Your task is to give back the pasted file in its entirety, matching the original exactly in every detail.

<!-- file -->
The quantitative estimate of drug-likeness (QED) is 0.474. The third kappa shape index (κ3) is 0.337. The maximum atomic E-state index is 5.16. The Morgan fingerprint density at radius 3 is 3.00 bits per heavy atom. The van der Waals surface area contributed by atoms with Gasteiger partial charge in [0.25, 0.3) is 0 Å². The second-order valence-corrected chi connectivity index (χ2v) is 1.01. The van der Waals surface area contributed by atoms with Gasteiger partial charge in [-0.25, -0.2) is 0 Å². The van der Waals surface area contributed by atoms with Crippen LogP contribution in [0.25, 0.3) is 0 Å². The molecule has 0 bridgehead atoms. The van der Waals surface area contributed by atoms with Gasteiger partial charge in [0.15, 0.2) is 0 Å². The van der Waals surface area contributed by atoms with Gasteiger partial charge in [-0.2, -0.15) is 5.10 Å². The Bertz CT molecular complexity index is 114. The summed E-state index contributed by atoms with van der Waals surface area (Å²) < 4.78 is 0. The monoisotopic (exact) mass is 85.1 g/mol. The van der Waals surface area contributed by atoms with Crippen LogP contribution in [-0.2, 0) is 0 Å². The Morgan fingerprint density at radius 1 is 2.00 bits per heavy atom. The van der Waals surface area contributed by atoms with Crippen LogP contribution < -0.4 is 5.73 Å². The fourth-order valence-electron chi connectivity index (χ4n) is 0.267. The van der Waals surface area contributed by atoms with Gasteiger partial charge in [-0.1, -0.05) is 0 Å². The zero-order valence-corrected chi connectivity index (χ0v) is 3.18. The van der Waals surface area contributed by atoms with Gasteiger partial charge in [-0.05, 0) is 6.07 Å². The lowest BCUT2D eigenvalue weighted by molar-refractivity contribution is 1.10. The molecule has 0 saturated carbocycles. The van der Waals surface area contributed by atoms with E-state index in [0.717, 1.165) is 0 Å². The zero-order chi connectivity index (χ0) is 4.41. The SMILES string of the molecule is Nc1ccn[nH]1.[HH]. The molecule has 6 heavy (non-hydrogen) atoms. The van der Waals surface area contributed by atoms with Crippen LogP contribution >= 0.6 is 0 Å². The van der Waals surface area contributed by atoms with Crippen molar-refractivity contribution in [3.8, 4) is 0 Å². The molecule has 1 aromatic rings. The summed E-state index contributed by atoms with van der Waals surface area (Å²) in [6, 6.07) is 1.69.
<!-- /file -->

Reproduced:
The quantitative estimate of drug-likeness (QED) is 0.474. The third kappa shape index (κ3) is 0.337. The maximum atomic E-state index is 5.16. The Morgan fingerprint density at radius 3 is 3.00 bits per heavy atom. The van der Waals surface area contributed by atoms with Gasteiger partial charge in [0.25, 0.3) is 0 Å². The second-order valence-corrected chi connectivity index (χ2v) is 1.01. The van der Waals surface area contributed by atoms with Gasteiger partial charge in [-0.25, -0.2) is 0 Å². The van der Waals surface area contributed by atoms with Crippen LogP contribution in [0.25, 0.3) is 0 Å². The molecule has 0 bridgehead atoms. The van der Waals surface area contributed by atoms with Gasteiger partial charge in [0.15, 0.2) is 0 Å². The van der Waals surface area contributed by atoms with Gasteiger partial charge in [-0.2, -0.15) is 5.10 Å². The Bertz CT molecular complexity index is 114. The summed E-state index contributed by atoms with van der Waals surface area (Å²) < 4.78 is 0. The monoisotopic (exact) mass is 85.1 g/mol. The van der Waals surface area contributed by atoms with Crippen LogP contribution in [-0.2, 0) is 0 Å². The Morgan fingerprint density at radius 1 is 2.00 bits per heavy atom. The van der Waals surface area contributed by atoms with Crippen LogP contribution < -0.4 is 5.73 Å². The fourth-order valence-electron chi connectivity index (χ4n) is 0.267. The van der Waals surface area contributed by atoms with Gasteiger partial charge in [-0.1, -0.05) is 0 Å². The zero-order valence-corrected chi connectivity index (χ0v) is 3.18. The van der Waals surface area contributed by atoms with Gasteiger partial charge in [-0.05, 0) is 6.07 Å². The lowest BCUT2D eigenvalue weighted by molar-refractivity contribution is 1.10. The molecule has 0 saturated carbocycles. The van der Waals surface area contributed by atoms with E-state index in [0.717, 1.165) is 0 Å². The zero-order chi connectivity index (χ0) is 4.41. The SMILES string of the molecule is Nc1ccn[nH]1.[HH]. The molecule has 6 heavy (non-hydrogen) atoms. The van der Waals surface area contributed by atoms with Crippen LogP contribution >= 0.6 is 0 Å². The van der Waals surface area contributed by atoms with Crippen molar-refractivity contribution in [3.8, 4) is 0 Å². The molecule has 1 aromatic rings. The summed E-state index contributed by atoms with van der Waals surface area (Å²) in [6, 6.07) is 1.69.